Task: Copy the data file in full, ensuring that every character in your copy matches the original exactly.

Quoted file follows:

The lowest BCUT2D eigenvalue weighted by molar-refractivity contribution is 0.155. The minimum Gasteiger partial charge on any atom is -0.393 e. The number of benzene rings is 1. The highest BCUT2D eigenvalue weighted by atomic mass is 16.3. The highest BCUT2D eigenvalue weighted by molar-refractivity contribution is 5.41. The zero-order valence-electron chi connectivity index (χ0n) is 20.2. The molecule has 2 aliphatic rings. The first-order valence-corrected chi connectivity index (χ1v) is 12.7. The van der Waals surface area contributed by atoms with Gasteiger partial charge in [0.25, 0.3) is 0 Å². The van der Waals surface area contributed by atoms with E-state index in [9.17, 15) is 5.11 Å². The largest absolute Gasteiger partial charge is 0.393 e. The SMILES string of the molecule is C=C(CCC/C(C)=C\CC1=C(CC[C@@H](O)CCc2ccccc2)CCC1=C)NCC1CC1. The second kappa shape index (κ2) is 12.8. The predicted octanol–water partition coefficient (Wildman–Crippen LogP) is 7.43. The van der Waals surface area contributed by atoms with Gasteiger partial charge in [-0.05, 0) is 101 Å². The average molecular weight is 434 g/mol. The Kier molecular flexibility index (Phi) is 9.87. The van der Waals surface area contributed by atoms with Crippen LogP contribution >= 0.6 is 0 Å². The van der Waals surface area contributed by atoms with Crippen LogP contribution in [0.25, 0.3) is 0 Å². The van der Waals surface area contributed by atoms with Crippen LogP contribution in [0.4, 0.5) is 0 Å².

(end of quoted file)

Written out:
The lowest BCUT2D eigenvalue weighted by molar-refractivity contribution is 0.155. The minimum Gasteiger partial charge on any atom is -0.393 e. The number of benzene rings is 1. The highest BCUT2D eigenvalue weighted by atomic mass is 16.3. The highest BCUT2D eigenvalue weighted by molar-refractivity contribution is 5.41. The zero-order valence-electron chi connectivity index (χ0n) is 20.2. The molecule has 2 aliphatic rings. The first-order valence-corrected chi connectivity index (χ1v) is 12.7. The van der Waals surface area contributed by atoms with Gasteiger partial charge in [0.25, 0.3) is 0 Å². The van der Waals surface area contributed by atoms with E-state index in [9.17, 15) is 5.11 Å². The largest absolute Gasteiger partial charge is 0.393 e. The SMILES string of the molecule is C=C(CCC/C(C)=C\CC1=C(CC[C@@H](O)CCc2ccccc2)CCC1=C)NCC1CC1. The second kappa shape index (κ2) is 12.8. The predicted octanol–water partition coefficient (Wildman–Crippen LogP) is 7.43. The van der Waals surface area contributed by atoms with Gasteiger partial charge in [-0.05, 0) is 101 Å². The average molecular weight is 434 g/mol. The Kier molecular flexibility index (Phi) is 9.87. The van der Waals surface area contributed by atoms with Crippen LogP contribution >= 0.6 is 0 Å². The van der Waals surface area contributed by atoms with Crippen LogP contribution in [0.25, 0.3) is 0 Å². The van der Waals surface area contributed by atoms with Crippen LogP contribution in [0.4, 0.5) is 0 Å².